When Emily Amanatullah was a graduate student studying management, she couldn’t help noticing that a lot of the classic advice in the field was aimed more at men than women. Negotiation tactics in particular seemed tougher for women to master.
“You realize they’re pretty at odds with how women comport themselves and how they’re expected to comport themselves,” she says.
She started to talk to other women and to examine her own behavior. All the women she spoke to said they hated advocating for themselves at work. But they had no trouble speaking up for colleagues.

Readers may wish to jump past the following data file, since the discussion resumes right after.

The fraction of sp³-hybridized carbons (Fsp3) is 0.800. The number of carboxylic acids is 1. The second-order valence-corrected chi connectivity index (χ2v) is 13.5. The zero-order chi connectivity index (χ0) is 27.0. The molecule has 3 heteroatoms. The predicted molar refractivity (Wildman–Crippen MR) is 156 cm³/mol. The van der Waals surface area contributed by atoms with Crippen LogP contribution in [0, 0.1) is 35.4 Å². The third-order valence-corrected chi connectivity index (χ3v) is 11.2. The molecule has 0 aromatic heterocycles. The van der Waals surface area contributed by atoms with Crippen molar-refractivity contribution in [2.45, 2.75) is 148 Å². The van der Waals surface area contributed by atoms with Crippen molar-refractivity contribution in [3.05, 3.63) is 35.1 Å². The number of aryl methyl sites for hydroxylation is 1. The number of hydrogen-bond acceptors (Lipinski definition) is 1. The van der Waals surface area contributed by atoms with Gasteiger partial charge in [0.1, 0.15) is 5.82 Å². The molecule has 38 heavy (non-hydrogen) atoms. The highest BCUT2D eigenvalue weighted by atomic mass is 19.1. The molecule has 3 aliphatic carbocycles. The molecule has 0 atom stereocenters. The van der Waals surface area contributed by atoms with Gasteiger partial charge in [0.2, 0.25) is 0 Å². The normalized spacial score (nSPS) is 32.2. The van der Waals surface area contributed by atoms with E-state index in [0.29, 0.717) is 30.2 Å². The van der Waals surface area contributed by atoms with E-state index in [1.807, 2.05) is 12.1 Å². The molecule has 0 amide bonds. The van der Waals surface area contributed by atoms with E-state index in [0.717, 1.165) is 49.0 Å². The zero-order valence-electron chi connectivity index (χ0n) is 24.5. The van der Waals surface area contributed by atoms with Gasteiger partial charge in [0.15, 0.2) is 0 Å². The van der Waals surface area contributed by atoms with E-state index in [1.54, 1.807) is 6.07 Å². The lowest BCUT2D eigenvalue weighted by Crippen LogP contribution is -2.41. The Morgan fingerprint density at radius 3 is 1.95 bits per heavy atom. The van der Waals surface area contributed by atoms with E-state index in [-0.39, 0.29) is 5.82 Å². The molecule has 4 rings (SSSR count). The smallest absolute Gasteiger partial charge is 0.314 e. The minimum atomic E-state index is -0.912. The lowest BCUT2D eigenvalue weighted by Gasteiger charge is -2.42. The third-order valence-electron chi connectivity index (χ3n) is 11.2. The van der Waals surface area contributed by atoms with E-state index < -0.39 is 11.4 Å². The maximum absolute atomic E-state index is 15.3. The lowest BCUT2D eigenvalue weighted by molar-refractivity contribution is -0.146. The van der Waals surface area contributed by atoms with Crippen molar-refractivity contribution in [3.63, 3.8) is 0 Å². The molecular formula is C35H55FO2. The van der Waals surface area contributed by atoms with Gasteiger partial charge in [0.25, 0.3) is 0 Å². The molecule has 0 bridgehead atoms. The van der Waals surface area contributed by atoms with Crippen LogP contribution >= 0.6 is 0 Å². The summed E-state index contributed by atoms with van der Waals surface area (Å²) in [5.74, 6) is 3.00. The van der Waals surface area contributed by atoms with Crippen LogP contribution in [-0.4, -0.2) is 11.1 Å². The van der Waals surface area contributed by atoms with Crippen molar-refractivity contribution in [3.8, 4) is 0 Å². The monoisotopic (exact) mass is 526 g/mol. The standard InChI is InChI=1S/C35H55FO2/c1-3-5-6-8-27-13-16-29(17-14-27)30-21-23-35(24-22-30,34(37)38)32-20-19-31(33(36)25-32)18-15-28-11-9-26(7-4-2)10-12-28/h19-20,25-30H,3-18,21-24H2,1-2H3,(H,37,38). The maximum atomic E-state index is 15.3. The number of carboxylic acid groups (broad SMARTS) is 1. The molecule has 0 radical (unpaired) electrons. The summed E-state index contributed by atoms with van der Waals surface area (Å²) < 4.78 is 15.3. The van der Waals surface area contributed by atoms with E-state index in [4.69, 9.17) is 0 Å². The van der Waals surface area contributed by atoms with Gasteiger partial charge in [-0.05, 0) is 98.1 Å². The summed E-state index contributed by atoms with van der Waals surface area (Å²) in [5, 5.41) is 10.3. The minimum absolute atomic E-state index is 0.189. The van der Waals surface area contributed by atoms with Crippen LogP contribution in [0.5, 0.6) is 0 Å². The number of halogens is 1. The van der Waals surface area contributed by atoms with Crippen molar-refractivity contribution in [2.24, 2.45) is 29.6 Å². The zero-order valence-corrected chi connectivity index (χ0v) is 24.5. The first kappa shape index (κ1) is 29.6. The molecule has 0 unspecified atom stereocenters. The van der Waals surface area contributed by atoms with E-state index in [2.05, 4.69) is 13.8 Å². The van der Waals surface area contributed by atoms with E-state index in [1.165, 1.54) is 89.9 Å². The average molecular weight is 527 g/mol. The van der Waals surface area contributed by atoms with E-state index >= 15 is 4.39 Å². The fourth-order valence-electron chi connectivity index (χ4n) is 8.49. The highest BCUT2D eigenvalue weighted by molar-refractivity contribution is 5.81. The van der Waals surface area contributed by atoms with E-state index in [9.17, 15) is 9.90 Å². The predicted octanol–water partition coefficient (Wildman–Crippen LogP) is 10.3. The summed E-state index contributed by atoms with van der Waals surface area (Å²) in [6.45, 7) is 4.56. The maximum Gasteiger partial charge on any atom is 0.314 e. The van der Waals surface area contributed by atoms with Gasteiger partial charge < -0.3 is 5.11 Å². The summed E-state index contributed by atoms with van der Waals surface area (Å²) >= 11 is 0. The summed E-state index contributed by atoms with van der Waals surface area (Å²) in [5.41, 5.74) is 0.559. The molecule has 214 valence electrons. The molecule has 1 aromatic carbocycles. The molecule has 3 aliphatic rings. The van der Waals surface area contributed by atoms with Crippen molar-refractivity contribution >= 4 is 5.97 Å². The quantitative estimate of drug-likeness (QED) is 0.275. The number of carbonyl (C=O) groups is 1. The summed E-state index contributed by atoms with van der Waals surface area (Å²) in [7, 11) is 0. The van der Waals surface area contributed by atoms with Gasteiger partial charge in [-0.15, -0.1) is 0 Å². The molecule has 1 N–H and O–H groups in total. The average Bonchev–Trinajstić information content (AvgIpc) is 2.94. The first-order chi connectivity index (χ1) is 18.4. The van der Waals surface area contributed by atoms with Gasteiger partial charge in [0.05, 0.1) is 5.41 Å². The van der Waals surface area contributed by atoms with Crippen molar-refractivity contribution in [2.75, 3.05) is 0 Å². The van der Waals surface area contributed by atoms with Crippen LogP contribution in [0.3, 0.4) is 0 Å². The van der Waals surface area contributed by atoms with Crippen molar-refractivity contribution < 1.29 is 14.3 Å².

So Amanatullah, now an assistant professor of management at the University of Texas, devised an experiment. In a simulation, she had men and women negotiate a starting salary for themselves. Then she had them negotiate on behalf of someone else.
But Maggie Neale of Stanford Business School says there are ways around this discomfort. For one thing, she says, women can use their ability to fight for others for their own ends. When you’re negotiating a raise, she says, think of the other people your salary is supporting so the negotiation doesn’t seem like it’s all about you.
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